For those hearty souls who may want to learn more about Ruby Payne and her destructive work there are a number of resources:

Gorski, P. “The Classist Underpinnings of Ruby Payne’s Framework,” Teachers College Record, Feb. 9, 2006           

Ng, J. and Rury, J. “Poverty and Education: A Critical Analysis of the Ruby Payne Phenomenon,”, Teachers College Record, July 18, 2006.

Osei-Kofi, N. “Pathologizing the Poor: A Framework for Understanding Ruby Payne’s Work, Equity and Excellence in Education 38(4), pp. 367-375.


There is alot more out on the internet and in academic circles about Payne and her empire. Some, of course, love her, and others have written strong critiques of her and her work. She has obviously found great success for herself in cementing myths and stereotypes about a class of people about whom she seems to know little.

If you want to learn the truth about the causes of poverty and or racism there are many dozens of wonderful books available, and most of them can be purchased for pennies on Amazon or other book selling sites. I have written a few bibliographies of some titles that are among the best examples. If you would like to receive copies of the bibliographies please let the publishers of this paper know and I will get them to you.

Rose Garrity



16 Comments on “RUBY PAYNE IS A PAIN!”

  1. Jen Wallis says:

    I am currently taking a course and we had to read one of Ruby Payne’s books. It is interesting to compare her point of view with Paul Gorski’s. We had to review an article by him as well. I am sorry to hear you had a bad experience with her workshop. I am a social worker and have also worked with domestic violence so I can understand your frusteration with false information.

  2. Jonathan Balderas says:


    I am interested in the list on books to learn more about poverty and racism.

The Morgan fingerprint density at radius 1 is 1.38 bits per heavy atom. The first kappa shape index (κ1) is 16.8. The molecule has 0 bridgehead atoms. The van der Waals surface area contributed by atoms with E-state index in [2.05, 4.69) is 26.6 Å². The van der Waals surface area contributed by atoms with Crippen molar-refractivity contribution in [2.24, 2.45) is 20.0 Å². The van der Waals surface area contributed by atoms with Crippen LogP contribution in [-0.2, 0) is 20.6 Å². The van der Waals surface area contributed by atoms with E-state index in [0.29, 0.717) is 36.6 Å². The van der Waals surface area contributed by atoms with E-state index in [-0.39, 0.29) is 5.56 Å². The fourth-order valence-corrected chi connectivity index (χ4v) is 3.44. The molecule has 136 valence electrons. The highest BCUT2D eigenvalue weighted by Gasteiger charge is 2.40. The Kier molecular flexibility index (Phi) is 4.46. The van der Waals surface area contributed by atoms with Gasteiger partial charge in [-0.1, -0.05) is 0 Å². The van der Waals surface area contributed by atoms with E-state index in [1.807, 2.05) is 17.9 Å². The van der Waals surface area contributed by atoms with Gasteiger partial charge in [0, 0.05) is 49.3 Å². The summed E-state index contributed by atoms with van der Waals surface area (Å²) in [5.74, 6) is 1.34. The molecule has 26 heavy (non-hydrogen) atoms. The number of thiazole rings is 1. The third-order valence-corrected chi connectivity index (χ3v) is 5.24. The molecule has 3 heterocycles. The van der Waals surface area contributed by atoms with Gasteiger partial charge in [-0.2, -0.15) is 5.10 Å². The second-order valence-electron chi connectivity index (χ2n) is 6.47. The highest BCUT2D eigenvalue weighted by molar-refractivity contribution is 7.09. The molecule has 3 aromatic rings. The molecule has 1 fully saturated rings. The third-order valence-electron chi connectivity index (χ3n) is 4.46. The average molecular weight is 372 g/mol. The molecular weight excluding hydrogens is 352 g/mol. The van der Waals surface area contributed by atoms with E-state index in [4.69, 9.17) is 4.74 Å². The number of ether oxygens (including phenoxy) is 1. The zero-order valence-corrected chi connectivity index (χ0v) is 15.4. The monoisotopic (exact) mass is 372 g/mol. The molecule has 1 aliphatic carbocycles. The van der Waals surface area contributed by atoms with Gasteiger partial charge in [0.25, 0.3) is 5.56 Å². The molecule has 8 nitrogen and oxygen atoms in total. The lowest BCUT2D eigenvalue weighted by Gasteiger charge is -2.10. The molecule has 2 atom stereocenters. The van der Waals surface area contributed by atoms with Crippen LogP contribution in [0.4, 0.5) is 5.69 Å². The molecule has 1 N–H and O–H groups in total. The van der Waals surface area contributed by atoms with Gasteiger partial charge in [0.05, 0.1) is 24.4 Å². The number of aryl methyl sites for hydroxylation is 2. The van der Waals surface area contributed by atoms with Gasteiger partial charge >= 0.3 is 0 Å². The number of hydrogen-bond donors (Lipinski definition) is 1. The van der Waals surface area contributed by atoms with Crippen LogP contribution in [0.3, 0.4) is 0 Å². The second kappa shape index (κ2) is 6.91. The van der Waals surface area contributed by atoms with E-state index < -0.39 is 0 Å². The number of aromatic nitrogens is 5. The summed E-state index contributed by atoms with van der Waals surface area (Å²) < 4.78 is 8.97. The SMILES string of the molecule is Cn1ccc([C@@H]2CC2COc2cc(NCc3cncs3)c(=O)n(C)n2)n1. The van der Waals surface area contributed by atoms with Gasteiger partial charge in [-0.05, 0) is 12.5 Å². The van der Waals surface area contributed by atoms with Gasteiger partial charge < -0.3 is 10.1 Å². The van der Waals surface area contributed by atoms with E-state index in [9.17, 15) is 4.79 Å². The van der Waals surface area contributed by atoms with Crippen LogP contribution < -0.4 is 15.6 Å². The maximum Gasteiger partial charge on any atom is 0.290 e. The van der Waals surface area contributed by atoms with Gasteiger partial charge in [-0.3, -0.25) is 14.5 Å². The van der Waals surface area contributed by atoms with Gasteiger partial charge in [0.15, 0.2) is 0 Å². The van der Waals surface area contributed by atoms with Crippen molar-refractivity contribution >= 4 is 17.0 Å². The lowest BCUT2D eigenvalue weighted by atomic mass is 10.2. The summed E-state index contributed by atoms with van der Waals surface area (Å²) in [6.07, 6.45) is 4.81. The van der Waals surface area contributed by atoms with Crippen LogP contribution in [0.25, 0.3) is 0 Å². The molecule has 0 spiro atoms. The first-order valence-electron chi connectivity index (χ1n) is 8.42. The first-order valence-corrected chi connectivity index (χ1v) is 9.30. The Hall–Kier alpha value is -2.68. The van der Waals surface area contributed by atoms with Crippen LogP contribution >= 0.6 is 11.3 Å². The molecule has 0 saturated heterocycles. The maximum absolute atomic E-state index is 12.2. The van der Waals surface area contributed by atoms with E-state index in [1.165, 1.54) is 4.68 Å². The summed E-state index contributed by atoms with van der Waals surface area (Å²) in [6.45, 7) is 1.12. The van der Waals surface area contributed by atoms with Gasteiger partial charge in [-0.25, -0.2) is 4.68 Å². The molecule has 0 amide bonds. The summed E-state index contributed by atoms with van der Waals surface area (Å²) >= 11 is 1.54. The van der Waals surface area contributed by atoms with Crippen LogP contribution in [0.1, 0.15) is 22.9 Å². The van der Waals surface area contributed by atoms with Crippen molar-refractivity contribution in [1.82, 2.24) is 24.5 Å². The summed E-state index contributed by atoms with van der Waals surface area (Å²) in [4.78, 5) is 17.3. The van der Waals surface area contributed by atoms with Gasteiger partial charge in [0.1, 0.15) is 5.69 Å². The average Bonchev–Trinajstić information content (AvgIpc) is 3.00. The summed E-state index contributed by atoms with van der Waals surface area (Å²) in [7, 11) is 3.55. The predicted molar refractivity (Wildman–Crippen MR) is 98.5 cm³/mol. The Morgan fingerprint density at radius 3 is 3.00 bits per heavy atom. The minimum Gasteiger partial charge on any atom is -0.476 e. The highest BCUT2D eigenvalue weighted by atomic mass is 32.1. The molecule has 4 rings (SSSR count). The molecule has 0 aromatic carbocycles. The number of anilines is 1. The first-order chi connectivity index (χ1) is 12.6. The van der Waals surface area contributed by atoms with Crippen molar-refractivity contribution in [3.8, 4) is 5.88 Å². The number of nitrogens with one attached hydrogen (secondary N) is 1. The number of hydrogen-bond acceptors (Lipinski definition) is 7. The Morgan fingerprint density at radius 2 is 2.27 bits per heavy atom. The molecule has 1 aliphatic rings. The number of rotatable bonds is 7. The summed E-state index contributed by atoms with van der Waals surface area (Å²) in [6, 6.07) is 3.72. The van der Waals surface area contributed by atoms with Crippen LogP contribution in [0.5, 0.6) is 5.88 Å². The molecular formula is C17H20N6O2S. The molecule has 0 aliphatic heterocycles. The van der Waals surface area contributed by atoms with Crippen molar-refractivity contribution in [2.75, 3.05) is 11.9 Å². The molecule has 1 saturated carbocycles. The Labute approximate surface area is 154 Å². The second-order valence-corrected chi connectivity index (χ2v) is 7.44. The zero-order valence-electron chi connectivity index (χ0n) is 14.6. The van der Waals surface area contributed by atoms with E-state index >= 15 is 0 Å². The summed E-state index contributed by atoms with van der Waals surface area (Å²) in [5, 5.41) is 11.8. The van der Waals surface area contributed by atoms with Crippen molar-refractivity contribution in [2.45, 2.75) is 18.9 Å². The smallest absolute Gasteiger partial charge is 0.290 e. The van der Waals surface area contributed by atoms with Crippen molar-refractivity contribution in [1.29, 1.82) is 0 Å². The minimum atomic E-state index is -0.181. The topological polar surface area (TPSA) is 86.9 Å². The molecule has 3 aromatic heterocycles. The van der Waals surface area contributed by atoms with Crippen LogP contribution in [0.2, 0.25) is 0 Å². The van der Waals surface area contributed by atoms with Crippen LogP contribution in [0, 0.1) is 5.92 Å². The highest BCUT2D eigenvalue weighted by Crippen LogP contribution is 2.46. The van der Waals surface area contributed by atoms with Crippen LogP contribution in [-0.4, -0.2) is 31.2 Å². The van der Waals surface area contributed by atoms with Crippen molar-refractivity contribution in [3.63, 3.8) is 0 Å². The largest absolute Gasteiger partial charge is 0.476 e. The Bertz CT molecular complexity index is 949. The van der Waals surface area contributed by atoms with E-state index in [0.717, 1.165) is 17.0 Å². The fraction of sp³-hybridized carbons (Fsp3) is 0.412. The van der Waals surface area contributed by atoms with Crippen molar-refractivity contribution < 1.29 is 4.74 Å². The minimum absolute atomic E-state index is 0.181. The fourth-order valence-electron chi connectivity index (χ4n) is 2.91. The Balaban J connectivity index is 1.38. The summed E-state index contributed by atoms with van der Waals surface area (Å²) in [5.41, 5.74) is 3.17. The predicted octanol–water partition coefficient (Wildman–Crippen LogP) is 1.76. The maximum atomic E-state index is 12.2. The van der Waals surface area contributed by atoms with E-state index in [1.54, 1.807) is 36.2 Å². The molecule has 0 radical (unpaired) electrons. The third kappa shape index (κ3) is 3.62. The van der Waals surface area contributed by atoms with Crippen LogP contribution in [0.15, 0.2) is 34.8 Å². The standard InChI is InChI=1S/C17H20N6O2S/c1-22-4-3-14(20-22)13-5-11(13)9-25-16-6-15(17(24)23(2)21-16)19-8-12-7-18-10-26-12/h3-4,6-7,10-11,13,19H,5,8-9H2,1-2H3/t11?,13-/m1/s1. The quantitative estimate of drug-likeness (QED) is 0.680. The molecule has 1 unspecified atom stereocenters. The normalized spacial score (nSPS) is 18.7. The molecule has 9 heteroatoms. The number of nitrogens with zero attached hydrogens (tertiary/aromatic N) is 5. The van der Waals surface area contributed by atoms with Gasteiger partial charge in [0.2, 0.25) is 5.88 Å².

Thank you,

  3. Lynnae says:

    I am currently a teacher and have just take a class that uses Ruby Payne’s Framework as well as Eric Jensen’s book, “Teaching with Poverty in mind.” I have been teaching in a school district for 13 years. The students in my school district come from Upper-Middle class, Middle class and low SES classes. My school itself is not run-down at all. It is located in a pretty upstanding area. My low SES students still struggle and fail. They are given the same opportunities as their middle class counterparts. Ruby Payne’s book is not to explain the causes of poverty but to help educators understand those students who come from poverty. I can completely relate to a lot of what she says of the “hidden rules” with my own students who come from poverty. I have gotten to know them and their situations at home and a lot of what she states it true. While I was talking with one student this year, he told me that school wasn’t important because all he is going to do is be a “lawn – mower.” When I mentioned that to his mom and siblings at conferences, they laughed at it and I felt they didn’t find it appalling. After reading her book, their response went along with the hidden rules that she mentions in her book. I am not saying everything in her book is golden and it is the end all to how to help students, I am saying that much of what she explains in her book, I see in my own students who come from poverty. It has helped me gain a better understanding of where the might come from and different ways that I can help my students become more successful in school.